Despite the disturbingly clear health warnings plastered on the fronts of cigarette cartons, smoking remains the number one cause of preventable deaths globally.
In South Africa alone, there are 4 200 tobacco-related deaths recorded annually.
Aware of the threat that tobacco poses to our health and the environment, a network of young, vibrant individuals have banded together to form the South African Tobacco-Free Youth Forum (SATFYF), an organisation determined to champion stronger tobacco control laws and educate the youth about the dangers of tobacco use.
Parent24 spoke to Ingrid Bame, the Campaigns Manager at SATFYF, about why they believe it is important to ensure "a smoke-free generation".
"Our passion is protecting our youth and ensuring they don't get mixed up in the wrong things," said Bame.
Though the organisation has only been in establishment for six months, SATFYF is hoping to galvanise support behind the passing of the Control of Tobacco Products and Electronic Delivery Systems Bill (Tobacco Control Bill) of 2018, of which they are in the process of launching a petition.
"We've gone into different townships within Gauteng, Western Cape, KZN and Limpopo, we've taken young groups of young kids, educated them and said 'this is actually the reality behind tobacco, this is how it harms your health, this is how it has impacted our communities, our economy and our environment'," says Bame.
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'A big snowball effect'
The dangers of tobacco are well known, but the extent to which the effects of smoking are harmful isn't fully understood, says Bame.
"I think we take lightly the effects of cigarettes and e-cigarettes, and even hubbly bubbly," she says.
The effects of tobacco use on the environment alone include, but aren't limited to:
- Deforestation due to large volumes of tobacco production
- Generation of toxic waste by the process of cultivating, curing, and transporting releases toxic chemicals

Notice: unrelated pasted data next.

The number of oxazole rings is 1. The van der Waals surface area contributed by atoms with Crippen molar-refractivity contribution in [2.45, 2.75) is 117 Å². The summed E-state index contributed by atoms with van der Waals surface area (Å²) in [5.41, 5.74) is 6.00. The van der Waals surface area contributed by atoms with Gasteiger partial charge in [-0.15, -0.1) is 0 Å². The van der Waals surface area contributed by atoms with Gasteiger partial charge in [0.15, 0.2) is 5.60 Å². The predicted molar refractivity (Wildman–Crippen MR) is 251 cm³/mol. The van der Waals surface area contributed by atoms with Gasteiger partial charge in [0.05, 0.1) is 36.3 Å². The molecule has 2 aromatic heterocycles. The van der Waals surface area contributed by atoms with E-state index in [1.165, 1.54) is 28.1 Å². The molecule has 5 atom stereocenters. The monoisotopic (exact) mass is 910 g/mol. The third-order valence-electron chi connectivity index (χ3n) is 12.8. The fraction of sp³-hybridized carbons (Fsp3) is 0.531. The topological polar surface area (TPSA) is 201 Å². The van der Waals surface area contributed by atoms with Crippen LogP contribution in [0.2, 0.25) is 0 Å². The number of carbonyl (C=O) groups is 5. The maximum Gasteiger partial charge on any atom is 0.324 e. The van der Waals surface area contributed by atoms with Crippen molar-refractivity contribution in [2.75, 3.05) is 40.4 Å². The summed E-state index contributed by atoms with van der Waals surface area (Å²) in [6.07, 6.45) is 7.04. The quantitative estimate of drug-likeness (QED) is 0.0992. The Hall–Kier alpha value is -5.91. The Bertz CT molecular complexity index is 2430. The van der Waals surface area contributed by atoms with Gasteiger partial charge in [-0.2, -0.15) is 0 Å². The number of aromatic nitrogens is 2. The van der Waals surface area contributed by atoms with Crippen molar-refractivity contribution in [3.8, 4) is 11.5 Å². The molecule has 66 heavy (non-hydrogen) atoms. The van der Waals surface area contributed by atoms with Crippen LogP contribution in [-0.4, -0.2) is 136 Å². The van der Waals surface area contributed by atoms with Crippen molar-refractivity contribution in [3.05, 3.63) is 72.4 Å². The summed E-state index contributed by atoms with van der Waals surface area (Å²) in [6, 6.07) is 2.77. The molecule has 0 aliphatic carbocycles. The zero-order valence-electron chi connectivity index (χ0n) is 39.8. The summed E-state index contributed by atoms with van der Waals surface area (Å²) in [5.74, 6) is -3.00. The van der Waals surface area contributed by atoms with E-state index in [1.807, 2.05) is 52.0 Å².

- Pollution caused by cigarette waste
When it comes to health risks, even non-smokers who are exposed to secondhand smoke at home or at work increase their risk of developing heart disease by 25–30%, while the risk of stroke increases by 20-30%.
The continued use of tobacco products such as cigarettes, cigars, vaping pens and e-cigarettes can cause severe health complications, such as lung disease, cancer, stroke and heart attack, lung cancer, chronic bronchitis, and emphysema.
Currently, tobacco use is also associated with a range of other substance abuse and mental health problems, making it that much more difficult to quit.
Just as with drugs such as cocaine and heroin, nicotine (the highly addictive chemical in tobacco) increases levels of the chemical messenger, dopamine (a 'feel-good' hormone) which drives us to repeat pleasurable behaviours.
"Kids who actually start smoking at a very young age or start indulging in smoking, they have a lesser chance of progressing in life," explains Bame.
"It seems like something small, but there is a big snowball effect."
"Is it really worth it?" Bame asks.
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Taking control of our youth's future
SATFYF has gotten its fair share of backlash after being accused of "taking food off the table" of many small business owners who sell tobacco for their livelihoods.
However, SATFYF emphasises that its aim is not to ban tobacco products.
"We're not trying to ban cigarettes, we're trying to bring awareness to the fact that this actually is something that is harmful and that could have a negative impact."
The backing of parents and the general community is imperative to "take back control of what's happening in the futures of our youth, to ensure that they are taken care of and for us to do that we need to be able to stand up and speak up on things that are wrong, things that we have control over, like the passing of the Tabacco control bill," explains Bame
"We are not trying to restrict [the youth's] freedom - we are just trying to mitigate a worst-case scenario."
"The moment that we have harder restrictions and regulations put in place, we hope that that will have a huge impact on the consumption of tobacco products."
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